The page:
by Roan Parrish
Series: Garnet Run #2
Also in this series: The Lights on Knockbridge Lane
Publisher: Carina Adores
Publication Date: February 23, 2021
I received this book for free from NetGalley in exchange for an honest review. This does not affect my opinion of the book or the content of my review.My rating:
A man who’s been moving his whole life finally finds a reason to stay put.
Charlie Matheson has spent his life taking care of things. When his parents died two days before his eighteenth birthday, he took care of his younger brother, even though that meant putting his own dreams on hold. He took care of his father’s hardware store, building it into something known several towns over. He took care of the cat he found in the woods…so now he has a cat.
When a stranger with epic tattoos and a glare to match starts coming into Matheson’s Hardware, buying things seemingly at random and lugging them off in a car so beat-up Charlie feels bad for it, his instinct is to help. When the man comes in for the fifth time in a week, Charlie can’t resist intervening.
Rye Janssen has spent his life breaking things. Promises. His parents’ hearts. Leases. He isn’t used to people wanting to put things back together—not the crumbling house he just inherited, not his future and certainly not him. But the longer he stays in Garnet Run, the more he can see himself belonging there. And the more time he spends with Charlie, the more he can see himself falling asleep in Charlie’s arms…and waking up in them.
Is this what it feels like to have a home—and someone to share it with?
Content warnings: View Spoiler »
I was intensely curious about Jack’s brother Charlie after reading Better Than People, so I was very pleased to see that this book would be about him. Alas, the animal content of this book isn’t quite as high as the previous one in the series – only two cats. But gosh, Jane and Marmot are pretty amazing cats.
When Rye inherits a house from a grandfather he never met, it seems too good to be true. But given he’s been couchsurfing in Seattle, he makes the trek to Garnet Run and discovers that, yup, the house is a rundown mess. With no other options, he sets out to fix up the place, even though he has no experience with home repair. Luckily the super hot guy that runs the hardware store keeps offering to help…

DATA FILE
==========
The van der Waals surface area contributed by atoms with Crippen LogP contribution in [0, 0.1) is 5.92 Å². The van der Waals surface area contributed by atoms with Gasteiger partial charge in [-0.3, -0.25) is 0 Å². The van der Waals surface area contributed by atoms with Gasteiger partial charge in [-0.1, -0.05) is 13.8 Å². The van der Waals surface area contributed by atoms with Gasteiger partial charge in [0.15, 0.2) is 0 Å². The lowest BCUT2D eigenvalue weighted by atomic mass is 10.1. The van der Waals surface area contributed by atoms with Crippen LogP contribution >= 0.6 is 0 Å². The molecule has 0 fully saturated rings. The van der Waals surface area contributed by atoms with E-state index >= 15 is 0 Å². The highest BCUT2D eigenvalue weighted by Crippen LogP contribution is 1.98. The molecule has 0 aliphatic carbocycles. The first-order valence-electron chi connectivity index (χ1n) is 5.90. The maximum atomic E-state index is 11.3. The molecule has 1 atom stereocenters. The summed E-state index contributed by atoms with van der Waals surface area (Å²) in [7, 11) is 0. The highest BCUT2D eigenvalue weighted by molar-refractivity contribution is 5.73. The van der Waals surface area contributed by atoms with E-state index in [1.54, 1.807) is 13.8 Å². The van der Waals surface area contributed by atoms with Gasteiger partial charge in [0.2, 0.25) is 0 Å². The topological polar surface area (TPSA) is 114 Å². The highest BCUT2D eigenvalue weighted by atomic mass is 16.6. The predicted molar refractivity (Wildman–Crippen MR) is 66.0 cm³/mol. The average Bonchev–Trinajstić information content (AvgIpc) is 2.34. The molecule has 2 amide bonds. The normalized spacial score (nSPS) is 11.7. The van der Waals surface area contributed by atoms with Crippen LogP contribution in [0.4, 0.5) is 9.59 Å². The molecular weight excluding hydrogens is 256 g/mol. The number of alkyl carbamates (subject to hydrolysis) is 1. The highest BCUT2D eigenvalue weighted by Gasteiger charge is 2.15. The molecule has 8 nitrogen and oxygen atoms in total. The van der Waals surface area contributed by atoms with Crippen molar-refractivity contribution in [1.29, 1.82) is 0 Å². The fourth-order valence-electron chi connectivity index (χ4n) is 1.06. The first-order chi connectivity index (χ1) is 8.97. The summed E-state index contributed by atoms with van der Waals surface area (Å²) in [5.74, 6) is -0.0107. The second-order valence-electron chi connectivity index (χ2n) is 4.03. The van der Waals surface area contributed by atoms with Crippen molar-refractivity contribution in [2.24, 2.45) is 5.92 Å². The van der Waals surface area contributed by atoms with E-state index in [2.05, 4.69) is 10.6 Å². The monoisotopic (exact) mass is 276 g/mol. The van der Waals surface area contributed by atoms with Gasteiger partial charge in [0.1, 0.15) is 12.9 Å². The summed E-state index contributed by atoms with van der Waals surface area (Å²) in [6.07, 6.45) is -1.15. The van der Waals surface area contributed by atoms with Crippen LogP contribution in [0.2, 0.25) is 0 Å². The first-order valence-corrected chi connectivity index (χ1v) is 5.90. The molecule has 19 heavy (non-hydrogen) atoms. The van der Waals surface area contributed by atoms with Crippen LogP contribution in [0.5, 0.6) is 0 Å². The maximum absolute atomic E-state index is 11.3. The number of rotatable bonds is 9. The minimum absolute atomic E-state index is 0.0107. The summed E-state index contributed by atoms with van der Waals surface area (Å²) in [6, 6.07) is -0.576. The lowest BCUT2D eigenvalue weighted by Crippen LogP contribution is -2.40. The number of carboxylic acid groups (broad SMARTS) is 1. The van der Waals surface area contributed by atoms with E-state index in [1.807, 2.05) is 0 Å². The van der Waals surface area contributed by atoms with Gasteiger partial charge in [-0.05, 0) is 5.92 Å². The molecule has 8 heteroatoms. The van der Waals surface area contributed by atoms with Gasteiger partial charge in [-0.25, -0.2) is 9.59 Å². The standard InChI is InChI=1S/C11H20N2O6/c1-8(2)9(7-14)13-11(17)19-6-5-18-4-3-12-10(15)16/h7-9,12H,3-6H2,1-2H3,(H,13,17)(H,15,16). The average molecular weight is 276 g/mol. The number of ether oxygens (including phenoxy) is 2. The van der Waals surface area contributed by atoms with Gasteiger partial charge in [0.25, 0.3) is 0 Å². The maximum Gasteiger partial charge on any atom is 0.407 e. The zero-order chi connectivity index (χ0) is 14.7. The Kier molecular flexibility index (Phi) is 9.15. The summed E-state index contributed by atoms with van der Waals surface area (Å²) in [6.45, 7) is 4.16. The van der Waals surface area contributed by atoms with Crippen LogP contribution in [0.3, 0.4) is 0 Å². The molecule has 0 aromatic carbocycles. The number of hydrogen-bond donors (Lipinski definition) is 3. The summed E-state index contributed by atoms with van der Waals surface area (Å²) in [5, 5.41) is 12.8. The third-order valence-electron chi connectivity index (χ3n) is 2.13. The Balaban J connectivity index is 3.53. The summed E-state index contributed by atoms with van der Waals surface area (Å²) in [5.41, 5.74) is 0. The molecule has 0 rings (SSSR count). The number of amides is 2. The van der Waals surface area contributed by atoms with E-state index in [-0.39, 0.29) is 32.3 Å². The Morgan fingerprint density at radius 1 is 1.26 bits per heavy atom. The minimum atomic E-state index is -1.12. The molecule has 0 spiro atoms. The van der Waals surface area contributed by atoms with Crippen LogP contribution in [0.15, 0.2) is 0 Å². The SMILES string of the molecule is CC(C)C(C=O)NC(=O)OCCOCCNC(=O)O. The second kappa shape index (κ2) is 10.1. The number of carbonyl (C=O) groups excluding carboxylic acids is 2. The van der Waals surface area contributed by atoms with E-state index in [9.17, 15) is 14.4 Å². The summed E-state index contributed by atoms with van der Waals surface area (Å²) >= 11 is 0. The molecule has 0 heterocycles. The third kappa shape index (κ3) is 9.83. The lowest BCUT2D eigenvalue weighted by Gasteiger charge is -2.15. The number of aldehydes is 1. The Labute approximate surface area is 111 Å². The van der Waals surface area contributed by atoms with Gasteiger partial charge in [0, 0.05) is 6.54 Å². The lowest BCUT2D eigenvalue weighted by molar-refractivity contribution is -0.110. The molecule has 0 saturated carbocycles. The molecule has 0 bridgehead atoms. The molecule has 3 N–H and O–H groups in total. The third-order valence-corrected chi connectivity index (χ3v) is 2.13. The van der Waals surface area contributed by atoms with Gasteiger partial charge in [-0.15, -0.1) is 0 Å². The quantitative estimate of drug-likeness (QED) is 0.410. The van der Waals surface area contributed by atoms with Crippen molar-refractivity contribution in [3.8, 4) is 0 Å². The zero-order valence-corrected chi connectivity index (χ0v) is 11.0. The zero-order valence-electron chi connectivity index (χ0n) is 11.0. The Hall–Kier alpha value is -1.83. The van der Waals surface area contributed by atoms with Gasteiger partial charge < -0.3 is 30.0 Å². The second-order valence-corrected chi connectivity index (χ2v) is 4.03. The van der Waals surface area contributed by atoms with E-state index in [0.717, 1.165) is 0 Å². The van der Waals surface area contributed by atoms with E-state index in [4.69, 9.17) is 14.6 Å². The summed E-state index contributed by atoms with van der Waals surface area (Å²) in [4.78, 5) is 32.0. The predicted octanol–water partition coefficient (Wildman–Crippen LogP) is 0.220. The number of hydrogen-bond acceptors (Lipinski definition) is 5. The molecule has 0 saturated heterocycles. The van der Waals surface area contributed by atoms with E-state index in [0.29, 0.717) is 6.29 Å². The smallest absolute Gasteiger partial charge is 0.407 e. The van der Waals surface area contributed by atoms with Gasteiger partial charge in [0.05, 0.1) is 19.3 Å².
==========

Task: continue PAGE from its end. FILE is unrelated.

“This looks like quite the job. Do you have people helping you? Experience in demo and construction? Because if you want—”
“Either you’ve got a mad hero complex or you’re bossy as hell, man,” Rye said.
Charlie drew himself up to his full height, which wasn’t insignificant.
“Who says it isn’t both?” he said.”
Charlie’s got a bit of a savior complex. Part of it is that shortly before he turned eighteen, his parents died, and he had to raise his teen brother Jack on his own, as well as take over the family hardware store. He’s been so focused on doing everything possible to make his brother happy that he’s not so good at taking care of his own needs. He’s a caretaker by nature, and Rye is definitely someone who initially seems to need a lot of care-taking – and also someone who’s hardwired to not accept it. Rye’s had a rough time and he can’t quite understand just why Charlie insists on helping him, or letting him and his cat stay at his place. But as both men being to let their walls fall down, they figure out that they have a lot more in common than they’d suspected.
Charlie and Rye are so cute together. Charlie’s a big stern handy dude while Rye’s a prickly lean guy who pretty much exclusively wears black band t-shirts. Charlie is so used to taking care of everyone else that he’s not sure what to do when someone asks him what he wants, or tries to take care of him. Rye understands Charlie’s need for independence, but at the same time sees how isolating it is. Rye’s used to taking care of himself, too, but he also comes to realize that getting help for others – and then returning that help – is OK. The bleak moment fit really well into their relationship, and I loved how that was taken care of as well.
“Rye’s kiss had stirred his memories and his desire. But it was what Rye said that stoked it. Rye wasn’t sorry he’d kissed Charlie. He’d wanted to do it. And so he had.
What might it be like to simply desire something, and then let himself have it?”
This is the second book where one of the main characters is a virgin. The opportunity – and desire – to have a relationship has been pretty much nil for Charlie, and he has a lot of things to work through in regards to his sexuality. What I especially loved, though, was that it showed all of the discussions between Rye and Charlie to figure out what they were both comfortable with. Consent done well is total catnip for me, and this is definitely that.
Given that they’re brothers, of course there’s several cameos with the main couple from the previous book. Most importantly to me, there’s some reconciliation between Jack and Charlie in terms of what Charlie gave up to take care of him. It was sweet and fit in very well with the overall storyline. There’s also little Easter eggs for the Riven series!
Overall, I’ve very much enjoyed the Garnet Run series so far. While I wouldn’t say this one was as fluffy as the first, it’s still very enjoyable, and I’ll definitely be picking up the next in the series.